State budget proposal advances to Senate floor

Louisiana lawmakers met to advance the state budget bill forward. Neither side is reportedly happy with what they’ve come up with.
Published: May. 16, 2022 at 5:16 PM CDT|Updated: May. 17, 2022 at 9:26 AM CDT
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BATON ROUGE, La. (WAFB) - On Sunday, lawmakers met late in the afternoon to advance the state budget bill forward. Neither side is reportedly happy with what they have come up with, but in the world of politics, that is actually a good thing.

Setting a state budget is a tedious task for lawmakers and the process often gets personal. However, this year, money is not the problem, where to put it and how much is though. When it comes to the new Mississippi River Bridge, Gov. John Bel Edwards wanted $500 million to get it started. But, lawmakers agreed to lower that expectation.

“$200 million was kind of like the starting price for negotiating up to $350 million. And so, we kind of landed in between there at $300 million. Which it’s my understanding that will be enough to kind of moving and going,” said Sen. Regina Barrow (D).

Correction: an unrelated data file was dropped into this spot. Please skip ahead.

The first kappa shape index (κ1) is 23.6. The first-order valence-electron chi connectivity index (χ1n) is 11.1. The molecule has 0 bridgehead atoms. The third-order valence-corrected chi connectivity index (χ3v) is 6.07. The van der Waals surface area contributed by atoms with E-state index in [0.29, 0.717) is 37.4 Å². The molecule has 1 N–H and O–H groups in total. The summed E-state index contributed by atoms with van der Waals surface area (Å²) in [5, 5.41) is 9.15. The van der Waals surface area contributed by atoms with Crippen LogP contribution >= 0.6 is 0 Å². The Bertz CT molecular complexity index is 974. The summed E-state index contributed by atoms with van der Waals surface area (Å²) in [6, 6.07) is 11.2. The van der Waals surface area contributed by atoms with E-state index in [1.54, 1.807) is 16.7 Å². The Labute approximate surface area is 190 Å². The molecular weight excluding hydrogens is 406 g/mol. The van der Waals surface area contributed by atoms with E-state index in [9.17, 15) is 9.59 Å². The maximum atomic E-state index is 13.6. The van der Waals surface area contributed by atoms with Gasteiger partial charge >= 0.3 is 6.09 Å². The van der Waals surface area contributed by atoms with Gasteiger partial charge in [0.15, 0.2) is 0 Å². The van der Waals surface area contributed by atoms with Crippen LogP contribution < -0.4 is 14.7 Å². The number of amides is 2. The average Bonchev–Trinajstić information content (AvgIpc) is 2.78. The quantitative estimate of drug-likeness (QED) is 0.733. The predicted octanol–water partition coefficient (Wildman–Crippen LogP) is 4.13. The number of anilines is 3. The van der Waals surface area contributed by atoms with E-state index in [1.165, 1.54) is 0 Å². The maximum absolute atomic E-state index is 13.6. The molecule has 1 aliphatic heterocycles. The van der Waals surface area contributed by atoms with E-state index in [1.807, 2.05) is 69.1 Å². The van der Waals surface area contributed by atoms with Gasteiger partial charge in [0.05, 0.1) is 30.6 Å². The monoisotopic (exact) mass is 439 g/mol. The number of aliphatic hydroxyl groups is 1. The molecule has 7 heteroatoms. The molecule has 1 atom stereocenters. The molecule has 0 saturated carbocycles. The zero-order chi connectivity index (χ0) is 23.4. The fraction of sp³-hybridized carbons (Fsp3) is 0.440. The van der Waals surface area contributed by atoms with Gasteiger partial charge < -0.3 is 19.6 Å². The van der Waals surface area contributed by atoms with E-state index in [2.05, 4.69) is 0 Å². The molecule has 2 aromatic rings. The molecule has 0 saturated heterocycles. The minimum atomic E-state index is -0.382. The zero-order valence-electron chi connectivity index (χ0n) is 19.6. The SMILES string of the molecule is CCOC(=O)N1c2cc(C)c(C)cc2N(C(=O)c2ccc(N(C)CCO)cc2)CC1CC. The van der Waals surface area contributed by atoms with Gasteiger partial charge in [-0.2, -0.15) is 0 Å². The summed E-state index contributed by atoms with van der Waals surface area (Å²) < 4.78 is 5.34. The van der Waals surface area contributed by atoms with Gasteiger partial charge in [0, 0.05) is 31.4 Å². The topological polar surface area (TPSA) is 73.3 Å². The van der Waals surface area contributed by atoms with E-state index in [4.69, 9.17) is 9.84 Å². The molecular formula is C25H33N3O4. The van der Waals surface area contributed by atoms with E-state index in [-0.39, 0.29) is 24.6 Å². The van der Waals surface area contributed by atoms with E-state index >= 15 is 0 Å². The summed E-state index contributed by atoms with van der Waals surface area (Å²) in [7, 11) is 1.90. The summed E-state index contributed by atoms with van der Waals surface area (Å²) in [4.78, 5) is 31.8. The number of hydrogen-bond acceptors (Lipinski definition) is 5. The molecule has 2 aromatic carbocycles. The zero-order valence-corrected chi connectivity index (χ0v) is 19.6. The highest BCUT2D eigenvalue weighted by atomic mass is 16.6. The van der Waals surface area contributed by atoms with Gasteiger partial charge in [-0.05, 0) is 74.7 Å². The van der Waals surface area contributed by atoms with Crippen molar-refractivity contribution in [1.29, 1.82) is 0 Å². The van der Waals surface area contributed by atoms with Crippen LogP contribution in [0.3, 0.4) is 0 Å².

“So, as it stands today, you have $300 million going to Baton Rouge bridge, $200 million going to I-49 South, $200 million to the Calcasieu bridge and $150 million to preservation projects though out the state,” added Senate President Page Cortez (R).

Lawmakers also agreed to a pay raise for K-12 teachers and a one-time pay raise for first responders, neither of which were what the governor was asking for.

“The teacher pay raise is locked in at $1,500 and not $2,000. The governor would like to have seen that go up to $2,000. The supplemental pay raise for police and fire is limited to one year as opposed to being a continual one, that was a concern of ours as well,” said Commissioner Jay Dardenne.

“While we do have a surplus, one of the things that the governor did tell us was that he didn’t want us spending one-time dollars on reoccurring expenses,” Sen. Barrow continued.

Lawmakers also agreed to allocate $5 million to upgrade security at the state’s juvenile detention facilities after several reports of attacks on staff, riots and breakouts.

“That one is a complex issue, but I think $5 million was a good investment but it’s a problem we’re going to continue to have to try and solve,” said Sen. Rick Ward (R).

It may not be exactly what the governor is asking for, but Commissioner Dardenne said he and Gov. Edwards will be speaking closely with senators to address any more concerns they have once they have reviewed all the amendments.

The proposal still needs to make it off the Senate floor and from there, check all the boxes on the House side, which reportedly should not be much of a problem.

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